It’s been a while since a new auteur has poked their head above the indie parapet, bravely asking critics to take a look at their creation. With Pinstripe, a creepy tale which leans heavily on gothic surrealism, Thomas Brush follows in the footsteps of similar visionaries such as Mike Bithell and Jonathan Blow, hoping to emulate their success. Brush served as programmer, artist, musician and writer, and invested five years into its creation — so it’s just as well that the end result is a moderate, if not overwhelming win.
A journey into Hell awaits Father Ted, a spindly, dishevelled priest in search of his kidnapped daughter after she is snatched from him on a train. The antagonist is a vile, cursing creature named Mr. Pinstripe, who wants nothing more than to convert little Bo into his own creation during a nefarious ceremony. Aided only by your pet dog George, you need to guide Ted through a series of grotesque landscapes and track down your precious child before it’s too late.
The platforming mechanics are dated but familiar. You’ll traverse tundras and sewers while hopping between ledges and collecting the frozen oil drops which act as the game’s currency. Enemies appear in the form of weird mine-spewing balloons, but should pose no problem to Ted’s slingshot. Even using a controller — which is far more cumbersome to aim with than mouse and keyboard — you’re unlikely to be challenged at any point in the game. The puzzles you encounter unwind at a leisurely pace, and serve up a roster of spot-the-difference paintings, Helicopter Game- (or, for younger readers, Flappy Bird-) style control segments, and timed reaction challenges.
Over the course of the short two-hour running time, the diversity of each obstacle keeps you playing, even if there are actually only four or five different types of minigame repeated with variations. Other obstacles are typical item location fare, pushing you to track down whatever is required to unblock whatever is currently impeding your progress. This will often require Ted to chat to the weird denizens of wherever he’s found himself, but the voice acting for each character is excellent so you’ll almost always be entertained. The exception is George, who is used early on to open up new areas, but then serves as something of a mouthpiece for Ted’s ruminations. His earnest preppy vocals feel at odds with the foreboding atmosphere. Conversely, Mr. Pinstripe is a wonderfully vicious, foul-mouthed and occasionally hilarious metaphor for Ted to overcome.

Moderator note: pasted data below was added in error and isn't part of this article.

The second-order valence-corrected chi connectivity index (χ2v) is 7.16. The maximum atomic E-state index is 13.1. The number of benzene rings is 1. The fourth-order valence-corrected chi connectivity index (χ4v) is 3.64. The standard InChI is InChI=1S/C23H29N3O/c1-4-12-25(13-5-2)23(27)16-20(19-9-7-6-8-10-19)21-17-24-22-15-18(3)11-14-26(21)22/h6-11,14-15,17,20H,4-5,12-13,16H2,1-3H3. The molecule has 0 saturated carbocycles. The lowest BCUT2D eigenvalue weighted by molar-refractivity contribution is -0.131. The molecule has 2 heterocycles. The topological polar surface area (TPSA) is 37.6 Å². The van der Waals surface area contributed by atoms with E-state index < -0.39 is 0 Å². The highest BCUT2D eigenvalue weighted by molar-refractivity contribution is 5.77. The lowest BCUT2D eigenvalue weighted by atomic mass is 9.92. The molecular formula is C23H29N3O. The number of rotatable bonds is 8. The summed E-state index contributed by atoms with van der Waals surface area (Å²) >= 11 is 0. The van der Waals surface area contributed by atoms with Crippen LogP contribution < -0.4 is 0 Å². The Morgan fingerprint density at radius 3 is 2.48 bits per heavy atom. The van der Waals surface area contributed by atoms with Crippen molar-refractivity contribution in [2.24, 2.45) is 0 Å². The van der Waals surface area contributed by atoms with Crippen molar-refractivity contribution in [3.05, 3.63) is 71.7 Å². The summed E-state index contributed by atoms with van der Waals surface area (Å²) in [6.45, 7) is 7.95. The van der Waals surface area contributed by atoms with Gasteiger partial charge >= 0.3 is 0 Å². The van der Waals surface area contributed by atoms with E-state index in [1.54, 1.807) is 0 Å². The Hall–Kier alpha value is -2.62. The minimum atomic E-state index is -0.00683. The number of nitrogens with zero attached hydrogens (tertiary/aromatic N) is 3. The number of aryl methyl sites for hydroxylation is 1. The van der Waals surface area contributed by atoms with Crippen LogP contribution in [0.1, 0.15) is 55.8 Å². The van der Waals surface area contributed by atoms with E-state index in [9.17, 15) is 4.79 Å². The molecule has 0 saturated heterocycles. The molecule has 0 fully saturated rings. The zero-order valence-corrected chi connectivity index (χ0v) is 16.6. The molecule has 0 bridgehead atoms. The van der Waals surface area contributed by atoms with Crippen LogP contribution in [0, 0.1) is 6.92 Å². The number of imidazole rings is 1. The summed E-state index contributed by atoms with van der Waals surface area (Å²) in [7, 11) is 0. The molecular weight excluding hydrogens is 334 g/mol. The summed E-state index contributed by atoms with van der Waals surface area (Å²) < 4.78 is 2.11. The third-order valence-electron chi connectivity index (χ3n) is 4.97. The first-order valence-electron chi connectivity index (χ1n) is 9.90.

The map is a lot smaller than one might expect for a platform game, but it admirably crams in some memorable locations. The Sack Chute level, which relies on basic appreciation of the environment to progress, is wonderfully icky. The despondent village with a pub full of drunkards offers up a neat physics-based challenge via a pool table. And the overall vibe is Tim Burton-esque, if The Nightmare Before Christmas was transplanted into Hell.
However, it often feels that Pinstripe puts its aesthetic ahead of its gameplay, dishing out ideas but then ultimately discarding them in favour of the next new area. For instance, the oil drops you collect are really only of use for one particular obstacle, and require a lot of backtracking in order to find them all. The screens are simply not interesting enough to warrant the number of repeated viewings required here, as often you’ll just be walking across empty landscapes for the sake of it. Similarly, a simple ground-based boss turns up a couple of times for you to jump on it, Bowser-style, but then disappears with no explanation of its place in the world. Enemies in general appear to be an afterthought, with the focus primarily on gentle puzzles; the less said about the final encounter the better, as it disappoints on almost every level. There is also a light/dark element to some conversation choices, but its purpose isn't explained and you're left wondering how much impact it has on the narrative.
Replay is minimal unless you plan on subsequent playthroughs to collect more frozen drops to unlock various items in the scattered shops. Given the game’s linearity, this is probably not going to be the case for the majority of players — unless you’re a Kickstarter backer who really wants to see your name in lights.
Yet, there is a persistent charm to Pinstripe and if you look closely you’ll find the clues to the reason for Ted’s journey. They’re not overt, but there’s enough information for you to form your own conclusion about the nature of his quest. It’s held together by a sublime soundtrack which meshes seamlessly with whichever environment Ted is wandering through, and is a highlight of the game. If you approach it as a casual puzzle game with some light platforming thrown in, you’ll find an entertaining diversion. It’s not spectacular, nor is the story’s denouement as hard-hitting as one might have hoped, but it certainly showcases the range of a very talented developer.